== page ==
Anheuser-Busch InBev and SABMiller on Wednesday received approval for their $107 billion merger from federal antitrust regulators after the companies agreed to unload beer assets and preserve competition from independent craft brewers.
The Department of Justice approval comes with a number of stipulations and is notable after the regulatory authority derailed several recent mega-mergers over antitrust concerns.
The Belgian brewer will make concessions beyond its publicly stated offer to sell SAB's stake in MillerCoors, its U.S. joint venture with Denver-based Molson Coors, as part of the deal. AB InBev will also have to curb its use of incentive programs to limit competition.
Go here to read "How America's two signature beer companies became expats"
Reuters previously reported that the DOJ was investigating AB InBev's practice of financially rewarding beer distributors for selling more of its own beer than its competitors. Craft beer companies had vocally objected the practice, which they argued hurt their ability to sell.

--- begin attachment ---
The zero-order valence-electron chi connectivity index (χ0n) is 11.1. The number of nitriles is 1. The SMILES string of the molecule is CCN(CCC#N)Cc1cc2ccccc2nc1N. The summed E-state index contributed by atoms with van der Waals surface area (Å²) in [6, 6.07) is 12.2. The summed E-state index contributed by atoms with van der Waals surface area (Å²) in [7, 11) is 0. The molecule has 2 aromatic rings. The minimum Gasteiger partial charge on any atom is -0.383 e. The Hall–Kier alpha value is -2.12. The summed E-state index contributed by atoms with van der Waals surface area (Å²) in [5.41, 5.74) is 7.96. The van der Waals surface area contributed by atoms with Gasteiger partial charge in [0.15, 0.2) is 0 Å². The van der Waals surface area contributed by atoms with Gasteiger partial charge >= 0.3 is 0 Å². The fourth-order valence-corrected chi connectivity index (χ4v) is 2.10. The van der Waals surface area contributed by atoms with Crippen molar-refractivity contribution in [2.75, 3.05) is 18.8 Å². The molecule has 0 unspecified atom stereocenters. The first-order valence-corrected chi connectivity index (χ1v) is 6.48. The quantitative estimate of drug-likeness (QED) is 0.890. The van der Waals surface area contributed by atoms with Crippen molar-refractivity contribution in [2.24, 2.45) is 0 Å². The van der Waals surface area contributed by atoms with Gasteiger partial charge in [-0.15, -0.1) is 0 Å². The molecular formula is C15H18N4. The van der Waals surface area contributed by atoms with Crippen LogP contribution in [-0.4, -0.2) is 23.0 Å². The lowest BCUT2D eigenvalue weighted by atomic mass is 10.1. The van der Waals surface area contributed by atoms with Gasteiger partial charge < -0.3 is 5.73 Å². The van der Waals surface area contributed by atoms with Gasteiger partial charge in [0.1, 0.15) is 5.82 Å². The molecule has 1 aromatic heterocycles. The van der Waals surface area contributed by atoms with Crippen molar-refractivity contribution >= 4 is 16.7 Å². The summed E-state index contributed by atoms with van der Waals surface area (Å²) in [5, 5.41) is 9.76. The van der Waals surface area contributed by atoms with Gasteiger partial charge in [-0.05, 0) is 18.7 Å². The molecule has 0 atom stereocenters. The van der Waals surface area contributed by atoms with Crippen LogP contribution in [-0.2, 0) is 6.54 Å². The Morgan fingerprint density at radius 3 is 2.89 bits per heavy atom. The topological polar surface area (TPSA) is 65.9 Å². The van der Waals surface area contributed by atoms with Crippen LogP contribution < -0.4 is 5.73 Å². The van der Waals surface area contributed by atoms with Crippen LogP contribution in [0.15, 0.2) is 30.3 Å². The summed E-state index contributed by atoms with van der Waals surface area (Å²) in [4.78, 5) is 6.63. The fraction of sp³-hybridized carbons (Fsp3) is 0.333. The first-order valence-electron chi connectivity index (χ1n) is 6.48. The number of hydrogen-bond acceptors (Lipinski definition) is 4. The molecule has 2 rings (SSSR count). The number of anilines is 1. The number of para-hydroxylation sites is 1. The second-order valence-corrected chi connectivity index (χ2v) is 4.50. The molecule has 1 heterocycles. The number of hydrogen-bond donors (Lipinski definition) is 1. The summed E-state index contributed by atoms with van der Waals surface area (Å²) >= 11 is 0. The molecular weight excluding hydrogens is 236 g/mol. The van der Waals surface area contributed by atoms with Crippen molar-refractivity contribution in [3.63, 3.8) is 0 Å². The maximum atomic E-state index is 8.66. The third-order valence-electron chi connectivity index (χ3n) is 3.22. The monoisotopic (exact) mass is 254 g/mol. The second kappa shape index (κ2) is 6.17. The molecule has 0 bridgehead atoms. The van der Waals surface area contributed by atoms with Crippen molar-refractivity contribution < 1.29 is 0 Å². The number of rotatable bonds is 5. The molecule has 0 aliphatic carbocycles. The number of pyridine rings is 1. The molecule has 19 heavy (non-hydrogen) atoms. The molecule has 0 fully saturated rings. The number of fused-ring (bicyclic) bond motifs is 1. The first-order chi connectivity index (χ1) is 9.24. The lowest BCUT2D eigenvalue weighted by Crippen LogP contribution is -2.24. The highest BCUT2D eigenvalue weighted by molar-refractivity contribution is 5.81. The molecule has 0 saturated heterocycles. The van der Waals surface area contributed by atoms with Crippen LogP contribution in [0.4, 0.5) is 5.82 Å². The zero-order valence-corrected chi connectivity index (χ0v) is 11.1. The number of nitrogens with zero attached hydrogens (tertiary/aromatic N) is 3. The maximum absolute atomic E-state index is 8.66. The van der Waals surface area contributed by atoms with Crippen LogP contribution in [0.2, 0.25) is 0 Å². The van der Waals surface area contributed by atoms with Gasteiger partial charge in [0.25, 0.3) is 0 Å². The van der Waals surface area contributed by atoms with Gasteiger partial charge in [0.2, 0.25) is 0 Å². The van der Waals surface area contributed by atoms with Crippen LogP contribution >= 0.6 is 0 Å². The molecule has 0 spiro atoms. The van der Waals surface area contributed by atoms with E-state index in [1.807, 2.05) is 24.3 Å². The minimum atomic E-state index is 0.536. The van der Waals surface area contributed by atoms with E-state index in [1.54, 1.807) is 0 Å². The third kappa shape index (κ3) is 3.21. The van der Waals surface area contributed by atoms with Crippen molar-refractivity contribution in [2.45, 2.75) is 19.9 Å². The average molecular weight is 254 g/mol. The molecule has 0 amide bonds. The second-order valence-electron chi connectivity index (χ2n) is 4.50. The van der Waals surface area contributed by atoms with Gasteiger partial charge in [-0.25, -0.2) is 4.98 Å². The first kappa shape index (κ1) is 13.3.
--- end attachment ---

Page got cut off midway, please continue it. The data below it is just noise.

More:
"Independent distributors that sell (AB InBev's) beer will have the freedom to sell and promote the variety of beers that many Americans drink," Deputy Assistant Attorney General Sonia Pfaffenroth of the Justice Department's Antitrust Division said.
The world's top two brewers hold such brands as Budweiser, Stella Artois, Miller and Pilsner Urquell.
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